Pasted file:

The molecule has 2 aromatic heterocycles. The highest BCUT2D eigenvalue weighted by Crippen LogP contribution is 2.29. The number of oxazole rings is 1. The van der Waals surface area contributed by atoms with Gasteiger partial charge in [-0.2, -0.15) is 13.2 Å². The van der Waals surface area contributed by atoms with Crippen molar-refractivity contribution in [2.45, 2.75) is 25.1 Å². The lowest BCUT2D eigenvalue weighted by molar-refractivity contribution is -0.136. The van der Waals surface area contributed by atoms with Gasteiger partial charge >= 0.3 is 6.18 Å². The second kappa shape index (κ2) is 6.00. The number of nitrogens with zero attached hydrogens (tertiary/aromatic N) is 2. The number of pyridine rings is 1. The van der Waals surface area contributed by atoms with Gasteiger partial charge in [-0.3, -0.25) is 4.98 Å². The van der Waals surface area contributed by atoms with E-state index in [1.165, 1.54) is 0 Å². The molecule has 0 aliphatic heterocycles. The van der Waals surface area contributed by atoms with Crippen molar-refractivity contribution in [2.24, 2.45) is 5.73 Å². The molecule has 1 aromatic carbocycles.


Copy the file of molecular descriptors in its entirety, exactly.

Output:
The molecule has 2 aromatic heterocycles. The highest BCUT2D eigenvalue weighted by Crippen LogP contribution is 2.29. The number of oxazole rings is 1. The van der Waals surface area contributed by atoms with Gasteiger partial charge in [-0.2, -0.15) is 13.2 Å². The van der Waals surface area contributed by atoms with Crippen molar-refractivity contribution in [2.45, 2.75) is 25.1 Å². The lowest BCUT2D eigenvalue weighted by molar-refractivity contribution is -0.136. The van der Waals surface area contributed by atoms with Gasteiger partial charge >= 0.3 is 6.18 Å². The second kappa shape index (κ2) is 6.00. The number of nitrogens with zero attached hydrogens (tertiary/aromatic N) is 2. The number of pyridine rings is 1. The van der Waals surface area contributed by atoms with Gasteiger partial charge in [-0.3, -0.25) is 4.98 Å². The van der Waals surface area contributed by atoms with E-state index in [1.165, 1.54) is 0 Å². The molecule has 0 aliphatic heterocycles. The van der Waals surface area contributed by atoms with Crippen molar-refractivity contribution in [2.24, 2.45) is 5.73 Å². The molecule has 1 aromatic carbocycles.